At the final 2013 Five Corners Board of Directors meeting in December, Keiji Asakura of the planning and urban design firm, Asakura Robinson, presented the completed Environmental Design Master Plan for the District.

The plan, which Asakura described as “consistent, legible, and easy to maintain,” would cost a total of $15 to $22 million to implement, covering branding, commercial development, parks and green spaces, pedestrian and bike trails, street connectivity, and access to Sims Bayou.

Visibility and branding would be addressed in the form of larger street signs at 24 major intersections or highways and smaller signs in 150 secondary intersections.

Presentation Sht_1.2-pricingBranding plates would encourage subdivision developers to keep signage cohesive with the District branding. Directional signs, identifiers, gateway, and pavement markers would be placed at locations targeted for streetscape improvements.

Those targeted streetscape improvements would mark the points where major thoroughfares cross into Five Corners as “district gateways,” the plan outlines.

Seven key intersections would be highlighted to create “a quality public realm for businesses and residents.”

Increasing and improving pedestrian and bicycle access throughout the District would reduce residents’ reliance on automobiles and connect neighborhoods to work, school, transit, retail and recreational amenities, according to the report. A District-wide “Safe Routes to Schools” program would support schools that are interested in participating.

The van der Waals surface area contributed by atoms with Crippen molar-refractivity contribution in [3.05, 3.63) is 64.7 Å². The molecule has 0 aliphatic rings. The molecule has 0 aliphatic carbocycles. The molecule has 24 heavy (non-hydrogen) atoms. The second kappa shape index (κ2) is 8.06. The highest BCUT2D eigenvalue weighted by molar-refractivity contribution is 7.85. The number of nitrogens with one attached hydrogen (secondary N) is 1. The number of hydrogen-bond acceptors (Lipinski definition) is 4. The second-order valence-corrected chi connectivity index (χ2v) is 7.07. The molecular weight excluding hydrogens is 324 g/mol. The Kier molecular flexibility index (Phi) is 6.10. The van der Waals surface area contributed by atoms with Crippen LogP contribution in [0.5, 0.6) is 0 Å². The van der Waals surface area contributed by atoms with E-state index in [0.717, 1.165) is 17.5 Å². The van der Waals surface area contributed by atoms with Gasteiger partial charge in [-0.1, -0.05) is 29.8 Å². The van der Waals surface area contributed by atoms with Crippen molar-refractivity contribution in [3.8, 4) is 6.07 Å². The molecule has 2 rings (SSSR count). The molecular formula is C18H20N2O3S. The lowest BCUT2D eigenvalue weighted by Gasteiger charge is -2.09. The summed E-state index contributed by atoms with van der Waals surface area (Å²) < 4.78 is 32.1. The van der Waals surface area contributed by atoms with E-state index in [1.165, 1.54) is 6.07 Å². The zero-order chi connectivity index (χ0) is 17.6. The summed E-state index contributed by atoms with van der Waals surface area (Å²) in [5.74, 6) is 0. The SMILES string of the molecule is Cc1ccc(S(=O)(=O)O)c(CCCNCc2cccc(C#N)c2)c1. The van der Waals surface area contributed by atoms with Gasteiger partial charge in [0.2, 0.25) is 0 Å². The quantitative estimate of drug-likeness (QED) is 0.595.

The Master Plan includes enhancements to existing parks with adequate signage, lighting, and park amenities. It also addresses the possibility of acquiring land along Sims Bayou for more parks and open space with future development opportunities.

“Pedestrian and bike access is a key component in keeping the community safe and is a wonderful environmental initiative,”
— Keiji Asakura

Eight access points to the bayou were proposed: Hillcroft, Chimney Rock, Croquet Street, Stancliff Street, White Heather Drive, Buffalo Speedway, Almeda Road, and Kirby Drive, each at an estimated budget of $220,000 to $350,000. This would include signage, pavement markers, lighting, furnishings, and landscaping for each access point.

Additionally, Asakura proposed the design of four new linear parks in partnership with CenterPoint, SPARK Parks, and local schools at Buffalo Speedway, West Orem Road, CenterPoint Easement west of Hiram Clarke Road, and the West Orem esplanade between Buffalo Speedway and Almeda Road.

To encourage commercial development, the plan recommends encouraging clusters of local retail at key intersections and consolidating parking with new design guidelines to create a comfortable walking environment.

It also recommends the development of large-scale commercial business sectors along Beltway 8, SH-288 and South Main Street (US-90A). A developer and land assemblage for a town center near Sims Bayou was also recommended in the plan.

The Board of Directors accepted the plan for further discussion on how to set priorities and fund implementation of the plan.

“We will be challenged with what we can do with what we’ve got,”
— Homer Clark, Chairman